Alaska's island village, Shishmaref, voted on relocating to the Alaskan mainland due to global warming side effects. Bob Strong/Reuters

Global warming is a widely documented but a very controversial topic. Greenhouse gases have accumulated over time in the atmosphere and we are experiencing more erratic weather patterns than ever before.

A NASA study has predicted a catastrophic 2.5 to 10 degrees Fahrenheit temperature increase over the next century. And now a team of scientists has revealed a major contributor to global warming, albeit one which has been hiding in plain sight.

An extensive study suggests that soil could be a major contributor to greenhouse emissions. Warming soil was found to release much more carbon into the atmosphere than previously thought. The rise in emissions, from soil, was found to be a cyclic process, meaning there were periods where emissions were low and then periods of very high emission.

A team of scientists at the US Marine Biological Laboratory, led by Jerry Melillo, with contributions from the universities of Massachusetts and New Hampshire studied plots of soil in forest owned by Harvard University in Massachusetts.

This 26-year-long experiment involved three different types of forest plots. In one set, cables heated the land about 10 degrees warmer than the air around it. In another heaters were installed but never turned them on. The third set of plots was left untouched.

The comprehensive data collection started in 1991. Since then, plots have been heated and their before and after carbon values are recorded.

The duration of the study — published in Science — allowed the researchers to observe a very significant pattern.

The carbon emissions increased drastically for a period of 10 years followed by a 7 year lull. After this hiatus, the emission levels kicked right back up, pointing to an emission pattern that is cyclic.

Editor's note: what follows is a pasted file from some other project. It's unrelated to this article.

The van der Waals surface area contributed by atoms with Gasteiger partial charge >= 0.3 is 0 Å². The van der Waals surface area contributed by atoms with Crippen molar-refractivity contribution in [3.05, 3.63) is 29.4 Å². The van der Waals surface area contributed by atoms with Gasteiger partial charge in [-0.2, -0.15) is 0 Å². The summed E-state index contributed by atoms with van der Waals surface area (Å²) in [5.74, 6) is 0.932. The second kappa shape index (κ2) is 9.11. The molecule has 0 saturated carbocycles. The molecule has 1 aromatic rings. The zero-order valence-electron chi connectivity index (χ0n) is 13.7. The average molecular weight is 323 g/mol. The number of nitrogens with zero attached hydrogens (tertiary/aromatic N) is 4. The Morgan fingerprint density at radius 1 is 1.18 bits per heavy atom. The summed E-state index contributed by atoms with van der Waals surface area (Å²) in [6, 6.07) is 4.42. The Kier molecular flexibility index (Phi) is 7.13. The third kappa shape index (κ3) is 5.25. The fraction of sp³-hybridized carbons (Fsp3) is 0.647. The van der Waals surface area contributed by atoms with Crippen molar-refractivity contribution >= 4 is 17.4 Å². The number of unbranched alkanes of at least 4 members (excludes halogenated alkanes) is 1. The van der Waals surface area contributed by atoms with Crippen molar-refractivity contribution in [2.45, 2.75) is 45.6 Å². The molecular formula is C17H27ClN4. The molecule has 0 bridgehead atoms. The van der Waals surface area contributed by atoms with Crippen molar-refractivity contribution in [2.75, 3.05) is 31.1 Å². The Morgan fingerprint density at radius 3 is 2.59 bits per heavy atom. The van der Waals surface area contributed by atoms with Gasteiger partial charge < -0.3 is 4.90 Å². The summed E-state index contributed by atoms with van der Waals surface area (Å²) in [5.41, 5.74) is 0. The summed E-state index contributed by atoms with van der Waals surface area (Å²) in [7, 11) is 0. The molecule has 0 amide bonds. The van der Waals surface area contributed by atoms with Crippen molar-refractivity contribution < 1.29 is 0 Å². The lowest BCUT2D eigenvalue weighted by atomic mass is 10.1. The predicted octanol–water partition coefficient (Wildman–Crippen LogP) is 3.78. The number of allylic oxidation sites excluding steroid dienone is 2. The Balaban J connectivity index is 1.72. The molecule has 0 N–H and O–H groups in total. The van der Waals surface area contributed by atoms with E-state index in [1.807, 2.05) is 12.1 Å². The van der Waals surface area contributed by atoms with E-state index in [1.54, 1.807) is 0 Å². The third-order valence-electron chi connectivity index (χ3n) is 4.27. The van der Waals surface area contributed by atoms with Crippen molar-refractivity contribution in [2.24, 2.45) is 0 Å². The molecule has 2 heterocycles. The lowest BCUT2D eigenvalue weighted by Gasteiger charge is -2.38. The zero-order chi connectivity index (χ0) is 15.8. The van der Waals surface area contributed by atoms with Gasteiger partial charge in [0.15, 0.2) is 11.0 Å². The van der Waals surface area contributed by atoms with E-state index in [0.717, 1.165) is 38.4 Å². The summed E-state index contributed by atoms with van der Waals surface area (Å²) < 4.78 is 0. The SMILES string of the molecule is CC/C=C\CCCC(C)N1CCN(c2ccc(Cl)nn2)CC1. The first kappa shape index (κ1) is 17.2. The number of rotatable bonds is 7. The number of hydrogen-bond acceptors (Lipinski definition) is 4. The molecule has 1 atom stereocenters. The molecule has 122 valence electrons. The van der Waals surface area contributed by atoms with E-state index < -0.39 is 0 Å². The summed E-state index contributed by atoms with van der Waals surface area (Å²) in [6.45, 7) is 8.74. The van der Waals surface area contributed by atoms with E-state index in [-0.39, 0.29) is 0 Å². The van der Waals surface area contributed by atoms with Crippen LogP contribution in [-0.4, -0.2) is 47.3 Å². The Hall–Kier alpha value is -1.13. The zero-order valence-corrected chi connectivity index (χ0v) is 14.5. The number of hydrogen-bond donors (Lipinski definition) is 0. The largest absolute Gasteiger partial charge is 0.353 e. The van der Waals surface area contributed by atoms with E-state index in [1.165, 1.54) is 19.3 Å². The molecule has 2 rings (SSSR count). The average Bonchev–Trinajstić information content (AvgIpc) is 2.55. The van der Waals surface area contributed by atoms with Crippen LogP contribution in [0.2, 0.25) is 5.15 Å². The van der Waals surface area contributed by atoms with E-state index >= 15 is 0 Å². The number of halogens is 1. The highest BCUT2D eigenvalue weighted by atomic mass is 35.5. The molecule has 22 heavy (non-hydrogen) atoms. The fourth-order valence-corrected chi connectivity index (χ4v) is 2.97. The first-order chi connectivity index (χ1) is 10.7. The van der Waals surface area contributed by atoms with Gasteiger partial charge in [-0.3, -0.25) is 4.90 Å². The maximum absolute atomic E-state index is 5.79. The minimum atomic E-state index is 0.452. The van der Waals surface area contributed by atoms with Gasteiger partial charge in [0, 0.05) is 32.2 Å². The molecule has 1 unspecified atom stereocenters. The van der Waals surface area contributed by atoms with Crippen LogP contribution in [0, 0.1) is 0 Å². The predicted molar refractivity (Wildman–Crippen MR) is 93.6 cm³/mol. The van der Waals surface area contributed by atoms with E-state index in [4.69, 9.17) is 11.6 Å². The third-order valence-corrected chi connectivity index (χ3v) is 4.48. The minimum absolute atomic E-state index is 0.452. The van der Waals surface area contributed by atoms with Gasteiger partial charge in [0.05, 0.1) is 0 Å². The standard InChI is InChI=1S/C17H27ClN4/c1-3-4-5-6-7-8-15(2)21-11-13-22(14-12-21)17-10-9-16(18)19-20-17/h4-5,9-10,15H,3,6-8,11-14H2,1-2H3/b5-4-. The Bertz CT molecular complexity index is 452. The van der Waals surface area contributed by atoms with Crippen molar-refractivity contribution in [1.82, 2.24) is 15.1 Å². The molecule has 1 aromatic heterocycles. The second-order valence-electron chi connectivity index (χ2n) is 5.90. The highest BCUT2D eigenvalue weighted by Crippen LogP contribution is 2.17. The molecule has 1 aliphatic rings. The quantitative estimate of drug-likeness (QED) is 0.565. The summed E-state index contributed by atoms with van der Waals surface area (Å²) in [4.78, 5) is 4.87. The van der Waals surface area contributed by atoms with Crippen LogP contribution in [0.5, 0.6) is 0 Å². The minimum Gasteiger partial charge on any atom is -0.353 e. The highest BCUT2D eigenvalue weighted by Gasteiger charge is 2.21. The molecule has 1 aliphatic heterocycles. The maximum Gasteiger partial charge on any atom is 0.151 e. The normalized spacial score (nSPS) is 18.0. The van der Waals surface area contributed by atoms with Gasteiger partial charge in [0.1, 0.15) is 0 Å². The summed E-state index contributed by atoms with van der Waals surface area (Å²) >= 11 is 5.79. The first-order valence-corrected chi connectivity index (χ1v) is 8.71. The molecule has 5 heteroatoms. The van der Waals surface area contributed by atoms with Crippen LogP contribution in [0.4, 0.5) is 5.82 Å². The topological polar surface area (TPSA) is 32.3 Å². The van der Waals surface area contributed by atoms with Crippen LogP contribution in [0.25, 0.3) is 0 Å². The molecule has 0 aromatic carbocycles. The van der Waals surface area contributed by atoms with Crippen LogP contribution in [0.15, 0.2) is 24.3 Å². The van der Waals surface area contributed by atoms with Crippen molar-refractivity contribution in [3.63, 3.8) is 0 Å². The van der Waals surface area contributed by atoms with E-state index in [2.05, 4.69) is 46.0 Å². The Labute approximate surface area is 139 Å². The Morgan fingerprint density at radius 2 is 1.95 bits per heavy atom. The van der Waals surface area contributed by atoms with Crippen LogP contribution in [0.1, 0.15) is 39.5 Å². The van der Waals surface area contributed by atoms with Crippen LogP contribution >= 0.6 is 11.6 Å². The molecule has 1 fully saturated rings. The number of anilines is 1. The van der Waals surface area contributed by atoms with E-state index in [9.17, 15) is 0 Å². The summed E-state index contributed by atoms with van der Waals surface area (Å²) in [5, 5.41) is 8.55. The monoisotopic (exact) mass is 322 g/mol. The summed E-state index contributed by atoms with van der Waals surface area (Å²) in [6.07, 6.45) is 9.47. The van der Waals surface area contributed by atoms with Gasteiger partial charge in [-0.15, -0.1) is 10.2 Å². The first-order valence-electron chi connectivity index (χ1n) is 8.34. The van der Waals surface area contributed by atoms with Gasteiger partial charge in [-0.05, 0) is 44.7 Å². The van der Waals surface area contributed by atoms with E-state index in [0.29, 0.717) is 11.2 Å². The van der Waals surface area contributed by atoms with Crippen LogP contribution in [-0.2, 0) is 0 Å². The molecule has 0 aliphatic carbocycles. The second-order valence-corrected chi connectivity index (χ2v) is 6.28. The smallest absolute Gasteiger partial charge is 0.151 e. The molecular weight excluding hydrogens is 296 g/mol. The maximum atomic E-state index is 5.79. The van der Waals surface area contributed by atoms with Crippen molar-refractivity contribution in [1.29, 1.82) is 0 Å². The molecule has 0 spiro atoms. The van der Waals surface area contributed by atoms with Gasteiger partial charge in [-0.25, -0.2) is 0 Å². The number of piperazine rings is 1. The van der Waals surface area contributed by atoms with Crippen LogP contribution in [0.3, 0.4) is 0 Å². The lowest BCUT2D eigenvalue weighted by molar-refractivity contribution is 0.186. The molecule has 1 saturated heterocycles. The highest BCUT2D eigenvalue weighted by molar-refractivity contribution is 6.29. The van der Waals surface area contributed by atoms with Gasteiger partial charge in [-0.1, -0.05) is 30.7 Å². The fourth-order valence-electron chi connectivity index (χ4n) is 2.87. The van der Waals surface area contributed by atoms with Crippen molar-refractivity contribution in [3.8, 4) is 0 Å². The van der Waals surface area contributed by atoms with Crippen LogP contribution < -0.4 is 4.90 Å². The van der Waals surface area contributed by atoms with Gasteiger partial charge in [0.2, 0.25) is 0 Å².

The last three years has seen another drop in emission levels. This has led the researchers to believe microbes in the soil are responsible for this. Microbes feast on the hard organic matter in the upper 60 centimeter of the crust. The microbes then reorganize for a period of 7 years causing a temporary dip in emissions. Once this reorganization is complete, the number of microbes shoots right back up causing severe spikes in emission levels.

The impact of this cyclic nature of emissions from soil could be very tricky to counter. Scientists grossly underestimated levels of carbon emission from soil and this could leave them underprepared for the next spike in activity.

“This self-reinforcing feedback is potentially a global phenomenon with soils, and once it starts it may be very difficult to turn off,” lead author Jerry Melillo, an ecologist at the Marine Biological Laboratory, said in a report by Newsweek . This part of the problem is what makes this issue important and also very hard to deal with, he added.

“The future is warmer. How much warmer is the issue,” Melillo said in a report by the Guardian. Though man-made emissions can be kept under check, he believes that the natural world reacting to increase in temperature cannot be controlled.

Effectively, as atmospheric temperature increases because of global warming, soil heats up. When soil heats up, emission levels rise. The loop is endless and this will make figuring out a solution very tough.

The team adds that future research on this topic is paramount. When we completely understand the triggers for this emission, certain methods can be used to counter this. The team says that the solution should not just cut emissions but also preserve the integrity and quality of the soil.